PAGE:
“Are you sure this is gonna work?” Shiori asked Avalon pensively about an hour later, her face tense with worry and uncertainty as she looked between my roommate and her newfound pet on the ground.
We needed to make sure that Choo was safe in the jungle. It was just too easy for the little guy to get into trouble in there, especially since we couldn’t be sure we’d be able to easily go into it without being seen often enough to take care of him. He needed a safe space to live, but we couldn’t exactly take him onto the school grounds with us without setting off every single alert that had ever been invented.
As for the beach, well, other Heretic students spent a lot of time there wandering around unescorted. And letting one of them find him while they were wandering around the beach would pretty spectacularly defeat the entire purpose of taking him out of the jungle for his own protection.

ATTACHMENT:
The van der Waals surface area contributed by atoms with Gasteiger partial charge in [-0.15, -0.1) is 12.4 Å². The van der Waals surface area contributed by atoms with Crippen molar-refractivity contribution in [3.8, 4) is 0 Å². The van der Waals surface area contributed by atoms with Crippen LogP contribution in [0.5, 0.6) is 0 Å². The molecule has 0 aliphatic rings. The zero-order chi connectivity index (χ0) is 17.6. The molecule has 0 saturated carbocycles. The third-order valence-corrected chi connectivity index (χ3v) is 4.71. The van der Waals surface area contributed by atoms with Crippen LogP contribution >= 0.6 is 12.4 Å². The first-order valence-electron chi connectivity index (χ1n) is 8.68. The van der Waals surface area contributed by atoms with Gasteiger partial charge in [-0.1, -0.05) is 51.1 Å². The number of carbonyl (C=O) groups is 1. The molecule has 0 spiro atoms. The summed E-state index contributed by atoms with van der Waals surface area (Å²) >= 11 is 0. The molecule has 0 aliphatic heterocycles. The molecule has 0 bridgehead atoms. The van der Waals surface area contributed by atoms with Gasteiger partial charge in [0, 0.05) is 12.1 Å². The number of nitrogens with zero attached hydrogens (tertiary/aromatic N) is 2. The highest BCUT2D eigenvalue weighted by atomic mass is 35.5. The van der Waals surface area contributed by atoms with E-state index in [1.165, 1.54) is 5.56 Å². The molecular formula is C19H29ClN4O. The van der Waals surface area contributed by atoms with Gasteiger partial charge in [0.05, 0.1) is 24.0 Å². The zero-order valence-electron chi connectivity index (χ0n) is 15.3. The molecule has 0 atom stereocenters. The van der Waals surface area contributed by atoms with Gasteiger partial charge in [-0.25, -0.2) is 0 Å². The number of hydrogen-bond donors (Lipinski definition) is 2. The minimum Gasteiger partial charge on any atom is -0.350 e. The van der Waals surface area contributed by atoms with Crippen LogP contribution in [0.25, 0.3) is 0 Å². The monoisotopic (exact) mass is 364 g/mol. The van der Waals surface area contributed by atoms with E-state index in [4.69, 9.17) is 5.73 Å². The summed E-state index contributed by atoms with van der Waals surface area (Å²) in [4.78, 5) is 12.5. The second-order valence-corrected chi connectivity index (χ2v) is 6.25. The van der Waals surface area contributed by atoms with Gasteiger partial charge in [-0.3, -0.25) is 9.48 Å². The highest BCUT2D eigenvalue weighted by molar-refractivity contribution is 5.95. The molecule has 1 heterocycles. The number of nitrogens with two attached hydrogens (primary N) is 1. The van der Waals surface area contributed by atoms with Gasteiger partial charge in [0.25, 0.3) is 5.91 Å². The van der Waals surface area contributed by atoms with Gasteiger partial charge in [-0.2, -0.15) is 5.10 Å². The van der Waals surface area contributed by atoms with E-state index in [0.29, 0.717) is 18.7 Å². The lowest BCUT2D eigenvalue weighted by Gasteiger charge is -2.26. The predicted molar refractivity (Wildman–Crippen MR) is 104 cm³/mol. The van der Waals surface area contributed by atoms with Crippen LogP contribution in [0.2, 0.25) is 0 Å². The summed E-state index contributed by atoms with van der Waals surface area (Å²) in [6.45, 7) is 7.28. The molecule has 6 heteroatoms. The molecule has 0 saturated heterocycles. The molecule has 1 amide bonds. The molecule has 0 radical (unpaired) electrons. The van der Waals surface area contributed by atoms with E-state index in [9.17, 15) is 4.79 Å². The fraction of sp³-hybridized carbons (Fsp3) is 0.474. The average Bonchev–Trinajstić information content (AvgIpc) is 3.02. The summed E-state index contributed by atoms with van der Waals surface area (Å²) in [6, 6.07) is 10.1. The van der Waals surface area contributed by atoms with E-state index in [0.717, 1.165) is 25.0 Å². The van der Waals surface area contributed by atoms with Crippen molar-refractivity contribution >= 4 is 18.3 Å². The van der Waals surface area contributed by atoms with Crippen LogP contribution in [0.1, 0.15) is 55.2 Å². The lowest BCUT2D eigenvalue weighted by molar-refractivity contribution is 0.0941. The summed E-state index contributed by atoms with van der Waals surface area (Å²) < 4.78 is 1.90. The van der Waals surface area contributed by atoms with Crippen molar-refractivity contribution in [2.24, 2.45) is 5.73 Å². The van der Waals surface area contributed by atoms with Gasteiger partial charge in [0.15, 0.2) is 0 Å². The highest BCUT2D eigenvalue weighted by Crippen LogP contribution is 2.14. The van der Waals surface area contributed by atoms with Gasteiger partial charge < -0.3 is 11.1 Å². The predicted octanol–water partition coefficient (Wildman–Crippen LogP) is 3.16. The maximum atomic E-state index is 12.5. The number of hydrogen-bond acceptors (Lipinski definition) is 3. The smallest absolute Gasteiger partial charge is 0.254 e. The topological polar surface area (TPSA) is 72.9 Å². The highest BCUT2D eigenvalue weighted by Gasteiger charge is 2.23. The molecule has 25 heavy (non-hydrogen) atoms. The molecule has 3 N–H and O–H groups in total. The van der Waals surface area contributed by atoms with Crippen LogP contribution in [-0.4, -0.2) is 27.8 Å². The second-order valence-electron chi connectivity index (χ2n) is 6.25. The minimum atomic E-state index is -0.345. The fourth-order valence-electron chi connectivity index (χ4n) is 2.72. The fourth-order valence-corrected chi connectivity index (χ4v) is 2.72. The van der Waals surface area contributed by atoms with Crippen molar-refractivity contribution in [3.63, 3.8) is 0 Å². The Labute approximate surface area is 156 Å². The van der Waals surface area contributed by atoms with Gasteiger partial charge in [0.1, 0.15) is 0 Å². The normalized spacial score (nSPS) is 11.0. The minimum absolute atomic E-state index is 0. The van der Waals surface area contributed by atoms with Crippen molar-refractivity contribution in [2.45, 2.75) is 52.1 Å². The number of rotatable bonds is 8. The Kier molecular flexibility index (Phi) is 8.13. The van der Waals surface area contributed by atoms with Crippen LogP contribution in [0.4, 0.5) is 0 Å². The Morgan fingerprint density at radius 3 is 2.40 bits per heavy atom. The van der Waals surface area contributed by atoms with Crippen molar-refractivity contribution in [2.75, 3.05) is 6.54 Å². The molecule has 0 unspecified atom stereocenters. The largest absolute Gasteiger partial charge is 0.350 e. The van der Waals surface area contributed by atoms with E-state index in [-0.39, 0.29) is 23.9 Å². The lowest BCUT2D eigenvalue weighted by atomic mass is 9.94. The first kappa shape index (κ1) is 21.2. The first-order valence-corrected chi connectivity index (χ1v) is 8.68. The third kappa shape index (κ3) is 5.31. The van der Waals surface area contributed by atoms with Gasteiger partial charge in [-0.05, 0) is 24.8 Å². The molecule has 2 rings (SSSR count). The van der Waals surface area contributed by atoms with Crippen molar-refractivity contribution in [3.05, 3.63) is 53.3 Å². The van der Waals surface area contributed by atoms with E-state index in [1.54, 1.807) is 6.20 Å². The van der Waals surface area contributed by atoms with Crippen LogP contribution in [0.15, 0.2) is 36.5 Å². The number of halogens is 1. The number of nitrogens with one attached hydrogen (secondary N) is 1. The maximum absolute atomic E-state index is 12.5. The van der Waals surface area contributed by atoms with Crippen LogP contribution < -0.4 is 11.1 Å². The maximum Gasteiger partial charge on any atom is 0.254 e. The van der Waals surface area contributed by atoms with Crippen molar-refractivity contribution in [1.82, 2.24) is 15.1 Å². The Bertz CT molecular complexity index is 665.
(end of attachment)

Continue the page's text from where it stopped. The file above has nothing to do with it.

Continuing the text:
So the jungle it had to be. But we weren’t just going to leave the poor guy there to fend for himself. Luckily, we had come up with a solution to that particular problem. Or, to be specific, Avalon had.
“Yeah, Porter, I’m sure.” Avalon’s reply came without the girl even looking up from the device that she was tinkering with using a solid light screwdriver that she had conjured from one of her gauntlets.
The thing that she was working on looked a lot like one of those big old walkie-talkies, except that it had two antennae on each side (so basically one on each corner) and the bottom of the thing had what appeared to be an upside down snow globe attached to it. Except instead of a model of a town or a building and fake snow inside the globe, there were three tiny smoke stacks that kept pumping up and down. First, one of the stacks would extend fully, puffing out a little white cloud. Then another would extend while that first withdrew. The second little smoke stack would spit out its own tiny cloud before drawing the one that the first had sent out into itself. Then it would sink back down again and the third smoke stack would push out to repeat the process before it went back to the first one once more.